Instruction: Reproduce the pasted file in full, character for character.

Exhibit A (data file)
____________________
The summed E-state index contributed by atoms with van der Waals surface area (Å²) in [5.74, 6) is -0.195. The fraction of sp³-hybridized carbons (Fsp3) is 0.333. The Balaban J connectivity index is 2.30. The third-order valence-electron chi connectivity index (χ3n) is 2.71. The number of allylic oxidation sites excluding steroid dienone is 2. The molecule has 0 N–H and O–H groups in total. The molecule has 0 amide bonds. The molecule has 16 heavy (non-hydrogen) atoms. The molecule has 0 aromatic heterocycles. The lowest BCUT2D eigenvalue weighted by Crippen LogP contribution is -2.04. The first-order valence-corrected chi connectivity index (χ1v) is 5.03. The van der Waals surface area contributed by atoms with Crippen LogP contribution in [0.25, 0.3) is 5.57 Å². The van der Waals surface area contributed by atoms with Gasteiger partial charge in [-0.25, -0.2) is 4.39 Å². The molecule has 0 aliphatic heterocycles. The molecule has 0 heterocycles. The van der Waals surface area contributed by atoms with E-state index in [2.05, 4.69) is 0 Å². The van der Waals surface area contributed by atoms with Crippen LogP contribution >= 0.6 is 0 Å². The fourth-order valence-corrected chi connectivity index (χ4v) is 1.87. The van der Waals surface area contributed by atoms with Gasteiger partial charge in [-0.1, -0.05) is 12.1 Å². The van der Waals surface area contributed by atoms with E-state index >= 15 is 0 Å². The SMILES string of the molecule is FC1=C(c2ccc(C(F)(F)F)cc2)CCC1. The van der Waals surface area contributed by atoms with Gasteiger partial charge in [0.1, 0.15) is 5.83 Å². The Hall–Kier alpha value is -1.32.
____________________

The summed E-state index contributed by atoms with van der Waals surface area (Å²) in [5.74, 6) is -0.195. The fraction of sp³-hybridized carbons (Fsp3) is 0.333. The Balaban J connectivity index is 2.30. The third-order valence-electron chi connectivity index (χ3n) is 2.71. The number of allylic oxidation sites excluding steroid dienone is 2. The molecule has 0 N–H and O–H groups in total. The molecule has 0 amide bonds. The molecule has 16 heavy (non-hydrogen) atoms. The molecule has 0 aromatic heterocycles. The lowest BCUT2D eigenvalue weighted by Crippen LogP contribution is -2.04. The first-order valence-corrected chi connectivity index (χ1v) is 5.03. The van der Waals surface area contributed by atoms with Crippen LogP contribution in [0.25, 0.3) is 5.57 Å². The van der Waals surface area contributed by atoms with Gasteiger partial charge in [-0.25, -0.2) is 4.39 Å². The molecule has 0 aliphatic heterocycles. The molecule has 0 heterocycles. The van der Waals surface area contributed by atoms with E-state index in [2.05, 4.69) is 0 Å². The van der Waals surface area contributed by atoms with Crippen LogP contribution >= 0.6 is 0 Å². The fourth-order valence-corrected chi connectivity index (χ4v) is 1.87. The van der Waals surface area contributed by atoms with Gasteiger partial charge in [-0.1, -0.05) is 12.1 Å². The van der Waals surface area contributed by atoms with E-state index >= 15 is 0 Å². The SMILES string of the molecule is FC1=C(c2ccc(C(F)(F)F)cc2)CCC1. The van der Waals surface area contributed by atoms with Gasteiger partial charge in [0.1, 0.15) is 5.83 Å². The Hall–Kier alpha value is -1.32.